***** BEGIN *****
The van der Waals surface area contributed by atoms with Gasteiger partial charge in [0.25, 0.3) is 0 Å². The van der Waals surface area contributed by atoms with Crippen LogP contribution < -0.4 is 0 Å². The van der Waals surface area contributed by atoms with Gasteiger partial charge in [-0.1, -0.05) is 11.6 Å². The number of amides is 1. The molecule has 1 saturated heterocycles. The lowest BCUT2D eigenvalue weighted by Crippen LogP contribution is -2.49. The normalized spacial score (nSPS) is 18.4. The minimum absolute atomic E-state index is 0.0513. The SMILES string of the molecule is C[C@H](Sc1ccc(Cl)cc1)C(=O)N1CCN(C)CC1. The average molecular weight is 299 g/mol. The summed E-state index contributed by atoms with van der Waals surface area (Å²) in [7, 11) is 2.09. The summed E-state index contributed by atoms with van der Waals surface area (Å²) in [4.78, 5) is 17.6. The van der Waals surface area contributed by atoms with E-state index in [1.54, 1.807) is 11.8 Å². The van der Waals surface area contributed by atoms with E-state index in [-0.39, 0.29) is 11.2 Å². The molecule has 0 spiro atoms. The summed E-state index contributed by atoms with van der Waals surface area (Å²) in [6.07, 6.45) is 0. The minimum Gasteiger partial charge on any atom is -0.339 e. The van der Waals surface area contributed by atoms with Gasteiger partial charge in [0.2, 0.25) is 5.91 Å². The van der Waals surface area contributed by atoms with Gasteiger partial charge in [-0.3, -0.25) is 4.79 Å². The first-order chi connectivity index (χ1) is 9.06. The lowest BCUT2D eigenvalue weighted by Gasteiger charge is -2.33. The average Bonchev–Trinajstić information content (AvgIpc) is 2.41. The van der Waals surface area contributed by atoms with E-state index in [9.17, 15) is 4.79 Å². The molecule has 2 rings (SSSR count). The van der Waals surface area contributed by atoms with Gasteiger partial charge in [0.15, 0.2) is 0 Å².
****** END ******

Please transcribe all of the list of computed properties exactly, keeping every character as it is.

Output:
The van der Waals surface area contributed by atoms with Gasteiger partial charge in [0.25, 0.3) is 0 Å². The van der Waals surface area contributed by atoms with Crippen LogP contribution < -0.4 is 0 Å². The van der Waals surface area contributed by atoms with Gasteiger partial charge in [-0.1, -0.05) is 11.6 Å². The number of amides is 1. The molecule has 1 saturated heterocycles. The lowest BCUT2D eigenvalue weighted by Crippen LogP contribution is -2.49. The normalized spacial score (nSPS) is 18.4. The minimum absolute atomic E-state index is 0.0513. The SMILES string of the molecule is C[C@H](Sc1ccc(Cl)cc1)C(=O)N1CCN(C)CC1. The average molecular weight is 299 g/mol. The summed E-state index contributed by atoms with van der Waals surface area (Å²) in [7, 11) is 2.09. The summed E-state index contributed by atoms with van der Waals surface area (Å²) in [4.78, 5) is 17.6. The van der Waals surface area contributed by atoms with E-state index in [1.54, 1.807) is 11.8 Å². The van der Waals surface area contributed by atoms with E-state index in [-0.39, 0.29) is 11.2 Å². The molecule has 0 spiro atoms. The summed E-state index contributed by atoms with van der Waals surface area (Å²) in [6.07, 6.45) is 0. The minimum Gasteiger partial charge on any atom is -0.339 e. The van der Waals surface area contributed by atoms with Gasteiger partial charge in [0.2, 0.25) is 5.91 Å². The van der Waals surface area contributed by atoms with Gasteiger partial charge in [-0.3, -0.25) is 4.79 Å². The first-order chi connectivity index (χ1) is 9.06. The lowest BCUT2D eigenvalue weighted by Gasteiger charge is -2.33. The average Bonchev–Trinajstić information content (AvgIpc) is 2.41. The van der Waals surface area contributed by atoms with E-state index in [9.17, 15) is 4.79 Å². The molecule has 2 rings (SSSR count). The van der Waals surface area contributed by atoms with Gasteiger partial charge in [0.15, 0.2) is 0 Å².